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Sundays with Cedrick: Fighting Corruption Requires Thinking Outside the Box

Malawi President
FILE – Malawi’s President Lazarus Chakwera takes the oath of office in Lilongwe, Malawi, June 28, 2020.

With Cedrick Ngalande, PhD

A week ago, President Lazarus Chakwera addressed the nation outlining his action following the release of the report, “Usage and Accountability of The K6.2 Billion COVI-19 Disbursement”. The report had been commissioned after a public outcry over the missing K6.2 billion COVID-19 funds.

In the address, the president informed the nation that everybody who misused the COVID-19 funds would be arrested and be made to pay back. He also announced the dismissal of a cabinet minister whose ministry ‘borrowed’ money from the COVID-19 fund. These actions, he said, were proof that he takes matters of corruption very seriously.

Listening to the speech, it was interesting to note the many times the president emphasized that he was taking action ‘based on the report’, yet his actions did not seem to line up with the report’s recommendations.   The president appeared to have only embraced a small part of the report and totally ignored an aspect of the report that was heavily emphasized by the authors. One has to wonder whether his many social media supporters picked up on that paradox.

The report found issues of poor management among the leadership of the COVID-19 taskforce. The report authors noted that: “Guidelines on COVID-19 funds’ management and reporting were not provided to the clusters, as a result, preparation and submission of expenditure returns was not prioritized by both the clusters and the presidential taskforce.”

The report further observed that key stakeholders in the program had no clear roles and responsibilities, and that structures within the program were incompetent and lacked balanced representation of key professionals.

And there it is, in black and white:  The main problem with the COVID-19 funds was gross incompetence at the very top of the presidential taskforce. The inability to properly manage the funds is what led to the embezzlement. Over and over again, the report conclusions hit back at the same theme. For the record, it must be pointed out that the co-chairperson of the presidential taskforce on COVID-19 is Khumbize Kandodo Chiponda, the Minister of Health.

Corruption fighting has two companion sides: the ‘punishment’ side and the ‘good management’ side. Of these two sides, the ‘good management’ side is much more important than the ‘punishment’ side. You cannot eliminate corruption by simply punishing people. Punishment is a necessary but insufficient part of the process. Human beings will always risk punishment for a better life for themselves and their families. In China, the punishment for corruption is death; yet corruption still abound in China. In Singapore, the punishment for selling drugs is death, yet Singapore is not free of drugs.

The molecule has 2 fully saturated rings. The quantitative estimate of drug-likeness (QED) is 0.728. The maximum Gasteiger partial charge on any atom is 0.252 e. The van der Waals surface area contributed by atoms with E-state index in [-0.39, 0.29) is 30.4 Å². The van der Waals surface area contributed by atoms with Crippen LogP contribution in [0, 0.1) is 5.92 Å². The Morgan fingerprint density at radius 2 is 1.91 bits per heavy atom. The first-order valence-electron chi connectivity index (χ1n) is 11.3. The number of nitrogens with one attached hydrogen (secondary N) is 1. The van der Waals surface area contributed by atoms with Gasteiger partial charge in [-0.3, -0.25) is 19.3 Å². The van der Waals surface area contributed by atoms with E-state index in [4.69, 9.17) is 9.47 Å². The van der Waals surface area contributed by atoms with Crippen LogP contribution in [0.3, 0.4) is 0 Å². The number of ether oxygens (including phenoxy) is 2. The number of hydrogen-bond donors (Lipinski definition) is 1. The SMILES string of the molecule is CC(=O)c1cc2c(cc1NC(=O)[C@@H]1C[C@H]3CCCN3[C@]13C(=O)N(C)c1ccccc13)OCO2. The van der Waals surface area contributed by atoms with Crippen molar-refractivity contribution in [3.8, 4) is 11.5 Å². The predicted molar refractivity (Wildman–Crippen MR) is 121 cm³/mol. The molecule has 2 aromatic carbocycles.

While you must punish corrupt people, the greatest deterrent against corruption is the ability to manage resources in such a way that people are not tempted to steal. Systems must be structured in a such a way that human fragility is not given an opportunity to misuse resources.  It is for this reason that when you land at western customs entry ports like Los Angeles International Airport, you see an elaborate customs declaration process that makes it virtually impossible for the customs officer to be corrupt.

An effective presidential response to the COVID-19 report should have included a complete overhaul of the presidential COVID-19 taskforce and its leadership. Anything less than that is window dressing and a waste of time.

By the way, do you know why the president decided to fire a minister whose ministry borrowed and return COVID-19 funds, but left the minister of health untouched?

A few years ago, the Rosier School of Education at the University of Southern California posted on its walls an image of a large box. Pointing to the box, they inscribed the following words: “The thinking that takes place within here, does not occur here”.

That is probably the kind of mentality Malawians should adopt.

Send me an email: cedrick.goliati.ngalande@gmail.com

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Cedrick Ngalande
Cedrick Ngalandehttps://www.maravipost.com/
I am a strategic engineering executive with the technical breadth necessary to oversee all functions within the engineering team, with proven success in mentoring highly talented and successful engineers who aspire to perform with accountability for achieving their personal best while also meeting or exceeding company goals. I have always represented the company to the highest standards regarding engineering strategy, performance and outlook. My strong background in aerospace engineering, computer programming, stochastic processes and engineering probability is a result of my expertise in space environments with specialties in direct simulations Monte Carlo (DSMC) and computational fluid dynamics (CFD), predictive science, investment and financial engineering. As an effective leader, I also bring a business focus in areas including corporate strategy, project analytics, materials planning, production and procurement. This business acumen is combined with my demonstrated technical tactical leadership. My key strengths include: - Engineering Management - Leadership / Mentor / Team Development - Quantitative / Qualitative Methods - Financial Engineering - DSMC / CFD - Numeric Modeling - Investment Analysis - SAP /ERP
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